Cancer & Fertility – A Youth Cancer Europe Advocacy Project - Youth Cancer Europe (YCE)

Cancer & Fertility – A Youth Cancer Europe Advocacy Project

With studies suggesting that between 40% and 80% of adult female cancer patients are at risk of becoming infertile and around 30% of male cancer patients may become sterile after treatment for cancer, increased survivorship means that the preservation of fertility is becoming an increasingly important topic for patients[1]. It’s also been suggested that fertility impairment might be considered one of the most life-altering late effects of cancer treatment, affecting the survivors’ body image, sexuality, dating relationships, marriage patterns and sense of wellbeing[2].

However, despite Europe’s ageing population and an increasing consideration for European citizens’ right to build a family, awareness of this issue remains low and discussions linking fertility and cancer are not highly placed on the European Union’s political agenda. In light of the growing momentum in the field of cancer, we wonder why Europe’s Beating Cancer Plan does not reference fertility issues even once.

Following the objectives set out in our White Paper, Youth Cancer Europe’s advocacy project focuses on building support & impacting policies through a EU Presidency contact programme, including meetings with the Permanent Representations and specific Members of the European Parliament as well as monitoring on-going legislative files and Council Conclusions/Parliamentary Actions.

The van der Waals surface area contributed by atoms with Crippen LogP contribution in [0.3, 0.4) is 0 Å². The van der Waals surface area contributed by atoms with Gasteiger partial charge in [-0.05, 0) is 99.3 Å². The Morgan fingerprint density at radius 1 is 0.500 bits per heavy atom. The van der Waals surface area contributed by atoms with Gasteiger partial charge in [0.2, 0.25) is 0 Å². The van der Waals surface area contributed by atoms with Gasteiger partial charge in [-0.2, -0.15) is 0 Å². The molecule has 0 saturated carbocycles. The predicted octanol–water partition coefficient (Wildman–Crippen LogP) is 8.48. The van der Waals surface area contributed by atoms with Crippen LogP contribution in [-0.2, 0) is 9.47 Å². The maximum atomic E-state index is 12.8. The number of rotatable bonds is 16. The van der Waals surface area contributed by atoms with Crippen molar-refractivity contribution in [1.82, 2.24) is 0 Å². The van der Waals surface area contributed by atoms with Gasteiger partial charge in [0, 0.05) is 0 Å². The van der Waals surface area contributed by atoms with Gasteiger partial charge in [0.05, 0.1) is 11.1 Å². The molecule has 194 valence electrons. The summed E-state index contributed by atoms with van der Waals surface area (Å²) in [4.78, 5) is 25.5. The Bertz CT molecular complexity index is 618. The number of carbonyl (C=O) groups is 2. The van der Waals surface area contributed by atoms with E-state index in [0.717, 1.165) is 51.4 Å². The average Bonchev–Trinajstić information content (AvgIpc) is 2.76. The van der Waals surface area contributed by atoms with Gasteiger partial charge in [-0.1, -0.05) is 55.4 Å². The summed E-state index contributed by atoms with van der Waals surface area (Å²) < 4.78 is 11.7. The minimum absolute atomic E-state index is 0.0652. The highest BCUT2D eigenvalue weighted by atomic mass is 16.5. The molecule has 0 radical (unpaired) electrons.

Our research activities include evidence and gap mapping to assess currently accessible fertility presentation and fertility treatment options and costs across Europe, as well as a qualitative study to understand the lived experience of young adults with cancer regarding fertility preservation and fertility assistance and cancer survivors’ attitudes on building a family. YCE also launched a Survey on Awareness and Accessibility to Fertility Preservation Procedures in Europe.

If you were diagnosed with cancer as a child, adolescent or young adult, up until the age of 39, please help us advocate for better fertility preservation services across Europe by answering our 15-minute Cancer & Fertility Preservation Survey here!


[1] Knapp, Caprice A., Gwendolyn P. Quinn, and Devin Murphy. “Assessing the reproductive concerns of children and adolescents with cancer: challenges and potential solutions.” Journal of adolescent and young adult oncology 1.1 (2011): 31-35.

[2] Levine, Jennifer M., et al. “Fertility and Sexuality.” Pediatric Psycho-Oncology: A Quick Reference on the Psychosocial Dimensions of Cancer Symptom Management (2015).